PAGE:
People often wonder how auto insurance rates are determined as they differ from driver to driver and from provider to provider. The fact is there are a variety of factors that affect what you pay: your age, type of vehicle, state of residence and most importantly, your driving record.
However, there are additional circumstances, both good and bad, which impact rates that are out of a driver’s control such as government reforms and the carelessness of the uninsured. The one constant of auto insurance rates is that they constantly change.
Currently, due to ranging factors such as government intervention and wrath of voters to struggling providers managing higher costs, the fight against and implementation of measures to increase insurance rates are popping up in many different locations.
This leaves all drivers wondering just what their rate will be next year. As it turns out, the predictions vary across the board, just like the rates they concern.
BLS Consumer Price Index
According to the Consumer Price Index report by the Bureau of Labor Statistics auto insurance rates in September 2017 were up 3.8% compared to September 2016. The report also showed an increase of 0.2% in September from August.
The rise in rates appears to be a continuing trend having been presented in prior CPI reports, including between July and August which saw a 0.1% increase. For the entire year, the cost of auto coverage has move upward around 0.3%. While auto insurance rates continue to rise, the current increases are much lower than the 1.1% and 0.9% changes seen in October and November of last year.
Car Insurance Rates
Sitting on the desk of the Oklahoma governor is a bill that would affect drivers in the state, and possibly serve as a template to changes in auto insurance coverage nationally. The bill would eliminate the ability of uninsured drivers who are not at fault to receive compensation for pain and suffering from accidents; compensation that insurance providers currently have to pay, forcing them to increase rates for all of their drivers.
Instead, uninsured drivers would only be able to recoup real economic losses. The bill has garnered major support from car insurance providers, opening the door to the possibility that a similar national law could be passed. Ideally, this would prompt the uninsured to attain coverage, meaning a larger pool of drivers for insurance providers to compete over leading to lower rates for all.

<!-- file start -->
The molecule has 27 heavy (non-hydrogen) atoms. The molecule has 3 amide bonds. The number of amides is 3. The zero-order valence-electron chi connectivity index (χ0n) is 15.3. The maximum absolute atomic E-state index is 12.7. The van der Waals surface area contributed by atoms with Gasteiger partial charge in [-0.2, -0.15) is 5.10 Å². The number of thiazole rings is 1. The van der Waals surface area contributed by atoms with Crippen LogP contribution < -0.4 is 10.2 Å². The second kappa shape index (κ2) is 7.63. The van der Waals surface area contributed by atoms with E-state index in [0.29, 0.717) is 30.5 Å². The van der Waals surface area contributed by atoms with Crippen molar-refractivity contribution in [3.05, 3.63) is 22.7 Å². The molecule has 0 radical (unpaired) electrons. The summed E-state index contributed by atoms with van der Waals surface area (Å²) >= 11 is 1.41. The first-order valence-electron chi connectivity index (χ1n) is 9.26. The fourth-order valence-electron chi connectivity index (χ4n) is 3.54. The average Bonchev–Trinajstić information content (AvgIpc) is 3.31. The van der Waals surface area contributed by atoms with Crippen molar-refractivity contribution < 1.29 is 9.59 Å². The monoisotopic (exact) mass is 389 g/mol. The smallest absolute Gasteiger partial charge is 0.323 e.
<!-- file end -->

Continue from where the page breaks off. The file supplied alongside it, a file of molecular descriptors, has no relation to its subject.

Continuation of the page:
The major online insurance comparison provider InsWeb has released statistics that may be indicative to most states across the country. Colorado, which ranks in the middle on InsWeb’s affordability index, has seen an average 5.2% increase in auto insurance coverage rates for six-month policies. That is a total cost of $816.
The average household in Colorado spend 3.4% of its gross income on car insurance, making it the 21st most affordable state for insuring a car. Meanwhile, Massachusetts tops the affordability index at 1.8 %, while Louisiana is dead last at a whopping 7.2%.
Government of Canada
Canada’s publicly owned auto insurance provider, Insurance Corp. of B.C., planned on increasing its rates; that is until the government stepped in under pressure from voters. The plan was for ICBC to raise the premiums for drivers with one speeding ticket on their record; currently, drivers with marks on their license still pay the same rates as those with clean records.
Unfortunately, the insurance corporation decided to announce the rate change on an election day, sending voters to the polls to choose a Liberal premier, who quickly struck down the increase.
Massachusetts Attorney General
According to Massachusetts Attorney General, businesses in the state have been overcharged nearly $1 billion in the past seven years for auto insurance. Data compiled from the National Association of Insurance Commissioners and the Automobile Insurers Bureau indicates that rates were excessive by 21.6%, much higher than the national average.
If drivers want a clear answer to whether they can expect an increase in rates for their auto insurance coverage, they will likely have to just wait and see. While trends seem to point to a continued rise in policy rates, consumer advocates in government are pushing back with legislation that will inhibit how much they can change. However, drivers still have a lot of control over their rates as they have the ability to shop amongst insurance providers and, most importantly, maintain a clean driving record.